Is the boom in new auto sales finally hitting the skids?
Last week, the three major US auto manufacturers all announced disappointing monthly sales, due in part to low inventory of some popular car models.1
Ford said a tight supply of its popular Fusion midsize sedan and other models “muted” the company’s sales increase in July. It ended up selling about 193,000 vehicles last month, below analysts’ consensus expectations of 200,000 vehicles.
General Motors sold around 234,000 autos and trucks, but Wall Street was looking, on average, for sales of 243,000 vehicles.
While the inventory problem could certainly suggest a one-month outlier, it’s worth noting that the combined results had RBC Capital Markets analyst Joe Spak translating the annual sales rate for July to 15.4 million, below analysts’ average forecast of 15.8 million.
In addition, as the Zero Hedge blog pointed out, the combined sales figures represented both the biggest drop – and biggest miss vs. analyst estimates – in nine months.2
So, is that it now in terms of better-than-expected growth in the US auto market? Well, not if you look at the recent quarterly results from major auto parts retailers.
Take a look at O’Reilly Automotive, for starters. Its second-quarter profit jumped 21% from a year ago as sales rose 10% on same-store sales growth of 16%. The company also said it was on track to open, on a net basis 190 new stores in 2013.3
In similar fashion, scrap parts retailer LKQ Corp. beat Wall Street’s second-quarter profit expectations as revenue rose more than 24%.4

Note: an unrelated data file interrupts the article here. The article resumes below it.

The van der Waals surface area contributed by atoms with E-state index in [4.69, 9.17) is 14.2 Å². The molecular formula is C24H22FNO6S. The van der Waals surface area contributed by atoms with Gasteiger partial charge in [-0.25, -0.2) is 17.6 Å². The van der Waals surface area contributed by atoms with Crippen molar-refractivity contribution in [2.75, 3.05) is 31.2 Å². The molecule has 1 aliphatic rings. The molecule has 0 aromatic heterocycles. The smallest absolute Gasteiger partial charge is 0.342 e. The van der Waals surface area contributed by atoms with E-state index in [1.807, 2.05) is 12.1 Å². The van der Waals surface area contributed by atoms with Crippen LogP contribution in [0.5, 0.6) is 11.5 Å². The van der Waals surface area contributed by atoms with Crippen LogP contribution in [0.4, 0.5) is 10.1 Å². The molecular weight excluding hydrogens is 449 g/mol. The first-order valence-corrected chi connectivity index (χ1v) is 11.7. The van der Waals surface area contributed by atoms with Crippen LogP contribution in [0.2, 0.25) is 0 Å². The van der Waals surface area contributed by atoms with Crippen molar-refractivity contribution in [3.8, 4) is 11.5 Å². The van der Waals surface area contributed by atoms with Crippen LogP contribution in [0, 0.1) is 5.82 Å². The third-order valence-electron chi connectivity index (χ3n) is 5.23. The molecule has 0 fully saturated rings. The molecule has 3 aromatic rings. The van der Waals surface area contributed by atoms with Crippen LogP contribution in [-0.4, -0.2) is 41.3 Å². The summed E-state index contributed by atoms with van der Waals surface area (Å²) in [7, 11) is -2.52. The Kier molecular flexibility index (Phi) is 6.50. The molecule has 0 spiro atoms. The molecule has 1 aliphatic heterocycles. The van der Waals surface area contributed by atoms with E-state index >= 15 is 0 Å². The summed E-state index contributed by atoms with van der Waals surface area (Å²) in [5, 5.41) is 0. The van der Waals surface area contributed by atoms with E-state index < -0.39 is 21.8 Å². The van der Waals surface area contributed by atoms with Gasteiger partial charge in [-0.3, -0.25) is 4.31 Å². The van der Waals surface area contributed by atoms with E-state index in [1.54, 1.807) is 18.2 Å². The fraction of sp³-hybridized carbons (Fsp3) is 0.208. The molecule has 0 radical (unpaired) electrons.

Investors have spent the past month bidding up the stocks of both O’Reilly and LKQ, as well as AutoZone, which delivered mostly in-line results in its latest quarter, but has buoyed traders’ hopes recently by announcing an additional $750 million stock buyback plan in June.
Shares in those three companies also comprise a 43% weighting in the Used Car Tune-up motif, which is up 4.8% in the past month. During that same period, the S&P 500 has gained 3.6%. The motif is up 28.6% so far in 2013; the S&P 500 has risen 17.5% this year.
It’s noteworthy that the most recent earnings reports from auto parts retailers predated the recent hiccup in new-car sales, which have been strong for months, up until July. More importantly, even though new-car sales have been trending up, the average age of US cars on the road still hit an all-time high of 11.4 years in 2013.5
That would be a trend worth notifing for auto parts distributors – and their shareholders.
1Ben Klayman and Deepa Seethamaran, “GM, Ford, Chrysler July Auto Sales Fall Short of Forecasts, dailyfinance.com, Aug. 1, 2013, http://www.dailyfinance.com/2013/08/01/gm-ford-chrysler-july-auto-sales-fall-short/, (accessed Aug. 6, 2013).
2Zero Hedge, “Domestic Car Sales Miss, Biggest Drop in Nine Months,” Aug. 1, 2013, http://www.zerohedge.com/news/2013-08-01/domestic-car-sales-miss-biggest-drop-9-months, (accessed Aug. 6, 2013).
3Zacks Equity Research, “O’Reilly 2Q Earnings Surge 37%,” July 25, 2013, http://finance.yahoo.com/news/oreilly-2q-earnings-surge-37-132002144.html, (accessed Aug. 6, 2013).
4LKQ Corp. earnings announcement, Aug. 1, 2013, http://finance.yahoo.com/news/lkq-corporation-announces-record-results-110000158.html, (accessed Aug. 6, 2013).
5Associated Press, “Average age of cars in U.S. now 11.4 years,” Aug. 6, 2013, http://www.foxnews.com/leisure/2013/08/06/average-age-cars-in-us-now-114-years/.